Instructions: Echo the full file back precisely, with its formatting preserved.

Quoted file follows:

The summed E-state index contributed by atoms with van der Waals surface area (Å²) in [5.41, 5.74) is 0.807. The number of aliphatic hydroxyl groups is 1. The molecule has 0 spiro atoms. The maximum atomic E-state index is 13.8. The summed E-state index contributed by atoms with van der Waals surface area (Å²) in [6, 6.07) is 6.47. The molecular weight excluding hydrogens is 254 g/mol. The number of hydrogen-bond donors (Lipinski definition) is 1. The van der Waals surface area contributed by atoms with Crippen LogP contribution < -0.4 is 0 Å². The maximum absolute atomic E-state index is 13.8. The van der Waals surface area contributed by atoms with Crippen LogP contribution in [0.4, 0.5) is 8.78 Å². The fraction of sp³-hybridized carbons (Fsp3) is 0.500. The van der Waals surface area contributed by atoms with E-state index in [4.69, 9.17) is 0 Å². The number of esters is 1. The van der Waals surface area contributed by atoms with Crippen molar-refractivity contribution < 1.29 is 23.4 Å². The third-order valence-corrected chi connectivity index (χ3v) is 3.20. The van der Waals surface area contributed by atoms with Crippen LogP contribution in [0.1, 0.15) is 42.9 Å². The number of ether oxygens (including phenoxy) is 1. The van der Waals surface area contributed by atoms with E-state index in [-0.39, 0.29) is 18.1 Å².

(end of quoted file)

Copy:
The summed E-state index contributed by atoms with van der Waals surface area (Å²) in [5.41, 5.74) is 0.807. The number of aliphatic hydroxyl groups is 1. The molecule has 0 spiro atoms. The maximum atomic E-state index is 13.8. The summed E-state index contributed by atoms with van der Waals surface area (Å²) in [6, 6.07) is 6.47. The molecular weight excluding hydrogens is 254 g/mol. The number of hydrogen-bond donors (Lipinski definition) is 1. The van der Waals surface area contributed by atoms with Crippen LogP contribution < -0.4 is 0 Å². The maximum absolute atomic E-state index is 13.8. The van der Waals surface area contributed by atoms with Crippen LogP contribution in [0.4, 0.5) is 8.78 Å². The fraction of sp³-hybridized carbons (Fsp3) is 0.500. The van der Waals surface area contributed by atoms with E-state index in [4.69, 9.17) is 0 Å². The number of esters is 1. The van der Waals surface area contributed by atoms with Crippen molar-refractivity contribution < 1.29 is 23.4 Å². The third-order valence-corrected chi connectivity index (χ3v) is 3.20. The van der Waals surface area contributed by atoms with Crippen LogP contribution in [0.1, 0.15) is 42.9 Å². The number of ether oxygens (including phenoxy) is 1. The van der Waals surface area contributed by atoms with E-state index in [-0.39, 0.29) is 18.1 Å².